A freezing mist settled over Morvin as he crawled across the forest floor under the cover of night. The chilling fog descended so quickly that he at first believed it to be the work of an enemy sorcerer or wizard. Then he realized that the icy fog was natural in origin. This sort of phenomenon happened all the time in the Silver Marches, particularly at this time of year. Only a few minutes ago he had been navigating easily, if slowly, by the filtered starlight that seeped between the bare autumn tree branches; now he could see almost nothing.

That's just terrific, he mused. Bad enough that there's an orc patrol somewhere ahead, but now he couldn't see the orcs even if he stumbled into them! He crouched on his heels behind the dubious safety of a young birch while he took stock of his situation. A quick glance to his right and left confirmed what he suspected -- he could not see either of his companions. He ground his teeth in frustration. Without Amhira and Punarthan, this mission to scout the movements of the orc patrol stood little if any chance of success.

Suddenly Morvin's nostrils filled with a rank, bitter odor. He grimaced silently. Whatever it was smelled like a rotten carcass that had lain too long under a hot summer sun. Then it dawned on him: Orcs! Nothing else smelled so bad. He must be right on top of the patrol. But his eyes could bring him no help while the mist lingered.

Straining his ears, he held his breath while listening for some clue to the orcs' location. Then he heard it: Something moving off to his left, perhaps two or three dozen paces away. Judging from the sound, it was one, maybe two, orcs skulking through the forest. Probably separated from the rest of their patrol, Morvin mused, just like me. But what do I do now?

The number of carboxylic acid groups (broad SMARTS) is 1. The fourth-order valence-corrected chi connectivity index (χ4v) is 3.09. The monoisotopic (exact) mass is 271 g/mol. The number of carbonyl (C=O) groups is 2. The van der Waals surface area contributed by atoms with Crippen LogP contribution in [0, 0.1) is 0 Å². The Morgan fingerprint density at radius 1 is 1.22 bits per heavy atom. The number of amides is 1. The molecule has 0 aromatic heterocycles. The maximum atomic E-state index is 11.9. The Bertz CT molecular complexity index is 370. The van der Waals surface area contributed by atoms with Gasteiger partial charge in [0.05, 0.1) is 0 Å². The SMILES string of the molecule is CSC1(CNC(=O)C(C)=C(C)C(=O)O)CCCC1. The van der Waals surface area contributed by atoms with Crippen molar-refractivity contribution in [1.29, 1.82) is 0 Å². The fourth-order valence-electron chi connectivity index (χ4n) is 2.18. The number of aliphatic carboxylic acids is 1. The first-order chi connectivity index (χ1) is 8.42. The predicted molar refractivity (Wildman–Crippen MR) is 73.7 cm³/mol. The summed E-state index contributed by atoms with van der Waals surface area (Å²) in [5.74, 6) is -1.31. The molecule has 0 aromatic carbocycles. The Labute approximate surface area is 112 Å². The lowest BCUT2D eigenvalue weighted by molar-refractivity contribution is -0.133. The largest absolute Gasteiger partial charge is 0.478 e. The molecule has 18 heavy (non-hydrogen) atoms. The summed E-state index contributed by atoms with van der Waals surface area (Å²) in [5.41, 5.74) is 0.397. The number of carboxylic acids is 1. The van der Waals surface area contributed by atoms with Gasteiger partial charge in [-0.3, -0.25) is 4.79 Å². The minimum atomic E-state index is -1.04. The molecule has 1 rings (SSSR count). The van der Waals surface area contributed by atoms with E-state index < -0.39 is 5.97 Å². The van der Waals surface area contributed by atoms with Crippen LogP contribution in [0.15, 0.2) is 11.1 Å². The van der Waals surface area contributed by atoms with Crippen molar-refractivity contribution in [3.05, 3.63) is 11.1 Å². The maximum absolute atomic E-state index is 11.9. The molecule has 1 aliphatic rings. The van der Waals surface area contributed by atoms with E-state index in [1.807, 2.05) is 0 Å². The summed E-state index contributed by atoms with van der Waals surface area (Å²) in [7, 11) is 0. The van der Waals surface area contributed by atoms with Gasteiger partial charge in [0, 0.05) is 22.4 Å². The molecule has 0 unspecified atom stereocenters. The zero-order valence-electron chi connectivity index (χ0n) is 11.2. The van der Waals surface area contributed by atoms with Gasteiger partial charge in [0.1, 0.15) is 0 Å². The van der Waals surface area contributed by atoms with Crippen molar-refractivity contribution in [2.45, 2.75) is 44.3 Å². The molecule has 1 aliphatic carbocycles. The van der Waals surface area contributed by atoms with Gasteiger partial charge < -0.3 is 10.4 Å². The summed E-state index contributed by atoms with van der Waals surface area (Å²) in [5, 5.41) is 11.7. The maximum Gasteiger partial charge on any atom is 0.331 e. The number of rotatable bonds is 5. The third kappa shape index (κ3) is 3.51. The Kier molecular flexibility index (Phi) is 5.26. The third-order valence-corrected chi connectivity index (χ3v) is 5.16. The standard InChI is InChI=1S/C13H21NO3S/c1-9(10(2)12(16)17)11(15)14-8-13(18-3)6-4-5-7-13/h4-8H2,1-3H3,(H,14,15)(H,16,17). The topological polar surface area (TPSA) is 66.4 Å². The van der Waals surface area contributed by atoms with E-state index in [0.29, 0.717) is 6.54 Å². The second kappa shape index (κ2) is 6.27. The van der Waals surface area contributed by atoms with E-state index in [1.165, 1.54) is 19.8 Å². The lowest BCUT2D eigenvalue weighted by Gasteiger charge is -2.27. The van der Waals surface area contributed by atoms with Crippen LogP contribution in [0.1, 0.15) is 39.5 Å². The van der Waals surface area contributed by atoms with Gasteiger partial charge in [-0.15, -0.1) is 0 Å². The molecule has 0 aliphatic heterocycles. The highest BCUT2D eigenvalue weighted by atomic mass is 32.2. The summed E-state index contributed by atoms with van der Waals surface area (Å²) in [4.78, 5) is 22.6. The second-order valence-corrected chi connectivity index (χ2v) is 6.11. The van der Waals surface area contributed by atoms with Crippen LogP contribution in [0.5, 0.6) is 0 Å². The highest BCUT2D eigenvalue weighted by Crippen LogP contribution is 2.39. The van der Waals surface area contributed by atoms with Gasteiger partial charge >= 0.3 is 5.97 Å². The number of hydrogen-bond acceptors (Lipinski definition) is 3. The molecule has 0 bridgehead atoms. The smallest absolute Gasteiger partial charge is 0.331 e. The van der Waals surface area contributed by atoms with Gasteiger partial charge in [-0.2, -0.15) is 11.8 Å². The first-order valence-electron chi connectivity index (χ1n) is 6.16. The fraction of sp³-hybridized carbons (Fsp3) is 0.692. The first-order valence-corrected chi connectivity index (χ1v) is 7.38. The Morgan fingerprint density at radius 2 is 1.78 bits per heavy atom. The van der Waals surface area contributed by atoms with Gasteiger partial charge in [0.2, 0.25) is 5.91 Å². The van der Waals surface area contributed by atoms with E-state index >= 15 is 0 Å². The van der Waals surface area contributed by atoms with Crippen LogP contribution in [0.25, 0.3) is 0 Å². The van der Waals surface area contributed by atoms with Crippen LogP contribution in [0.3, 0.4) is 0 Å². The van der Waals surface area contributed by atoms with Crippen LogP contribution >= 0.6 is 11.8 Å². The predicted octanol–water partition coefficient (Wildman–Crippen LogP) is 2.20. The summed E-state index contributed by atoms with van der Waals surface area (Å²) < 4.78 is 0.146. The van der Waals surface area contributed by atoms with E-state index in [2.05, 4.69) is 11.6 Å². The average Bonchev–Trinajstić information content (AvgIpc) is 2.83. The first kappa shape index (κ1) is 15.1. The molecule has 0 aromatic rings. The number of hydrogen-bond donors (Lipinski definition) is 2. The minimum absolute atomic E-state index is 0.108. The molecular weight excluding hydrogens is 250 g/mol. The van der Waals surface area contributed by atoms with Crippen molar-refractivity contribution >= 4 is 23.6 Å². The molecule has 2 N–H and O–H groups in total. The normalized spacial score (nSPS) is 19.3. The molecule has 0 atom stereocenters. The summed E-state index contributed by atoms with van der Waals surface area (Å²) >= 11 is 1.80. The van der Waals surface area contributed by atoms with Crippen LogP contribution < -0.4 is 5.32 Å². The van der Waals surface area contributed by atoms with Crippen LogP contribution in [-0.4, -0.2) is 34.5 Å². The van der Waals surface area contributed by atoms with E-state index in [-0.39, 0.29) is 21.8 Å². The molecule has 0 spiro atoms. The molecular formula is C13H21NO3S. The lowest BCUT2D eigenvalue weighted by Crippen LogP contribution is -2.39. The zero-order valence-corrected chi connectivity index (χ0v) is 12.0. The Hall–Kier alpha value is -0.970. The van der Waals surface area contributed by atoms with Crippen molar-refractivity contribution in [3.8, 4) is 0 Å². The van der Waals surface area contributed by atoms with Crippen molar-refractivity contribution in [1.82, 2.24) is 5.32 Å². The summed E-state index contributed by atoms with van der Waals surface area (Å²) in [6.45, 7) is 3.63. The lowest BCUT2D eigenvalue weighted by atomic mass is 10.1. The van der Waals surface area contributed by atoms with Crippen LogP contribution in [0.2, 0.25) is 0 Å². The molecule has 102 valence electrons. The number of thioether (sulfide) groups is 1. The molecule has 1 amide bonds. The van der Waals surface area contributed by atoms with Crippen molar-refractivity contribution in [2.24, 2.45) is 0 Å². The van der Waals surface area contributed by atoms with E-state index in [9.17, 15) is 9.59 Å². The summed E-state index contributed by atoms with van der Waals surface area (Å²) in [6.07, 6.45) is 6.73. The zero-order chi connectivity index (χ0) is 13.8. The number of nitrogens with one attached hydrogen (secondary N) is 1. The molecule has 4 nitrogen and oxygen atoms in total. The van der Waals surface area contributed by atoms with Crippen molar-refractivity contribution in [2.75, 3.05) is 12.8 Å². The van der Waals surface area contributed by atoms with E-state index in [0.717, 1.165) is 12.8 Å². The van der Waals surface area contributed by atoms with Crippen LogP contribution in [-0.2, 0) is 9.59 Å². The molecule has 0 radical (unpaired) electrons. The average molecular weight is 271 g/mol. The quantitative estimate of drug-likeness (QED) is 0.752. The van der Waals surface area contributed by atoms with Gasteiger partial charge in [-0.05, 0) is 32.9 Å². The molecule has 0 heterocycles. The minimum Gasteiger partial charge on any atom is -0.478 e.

The question was settled for him as the noise and smell grew stronger. Carefully he loosened his sword in its scabbard and reached for the hunting dagger tucked into the top of his boot. The odor of rotting meat grew even stronger, and he could hear distinctly the deep, panting breath of one of the creatures as it struggled through the wood.

Morvin gripped his weapons tightly. He should see the orcs any second now, and he would get only one chance to attack from surprise.

Wait for it, he told himself. Wait until you see them. Wait for it. . . . Now!

Morvin exploded out of his crouch, weapons clearing their sheaths with a metallic ring that was somewhat muted by the fog. He dove forward toward the creature that loomed through the mist. His blades cut a deadly arc through the air and struck home, but it wasn't until the creature howled in surprise and pain that Morvin realized that something was totally, awfully wrong.

Not an orc. His mind registered that fact already. Too damn big. And shaggy. What the --

The ranger never saw the blow that caught him in the torso and sent him flying backward to crash against the birch tree that only a moment ago had been his shelter. He felt it, though, and felt the claws as they tore through his leather armor and shredded his flesh as though it were paper. The back of his skull slammed against the tree and his vision blurred, even as his sword dropped from his quickly numbing hands. As he slid to the ground, his mind was still working to make sense of his predicament.

A terrifying roar and another wave of the putrid odor rolled over Morvin as he tried to pick himself up off the frozen ground. His vision cleared, and now he could see the creature that towered a good 14 feet above him, its blood trickling scarlet from the scratchlike sword wound in its side.

Morvin closed his eyes as the dire bear charged.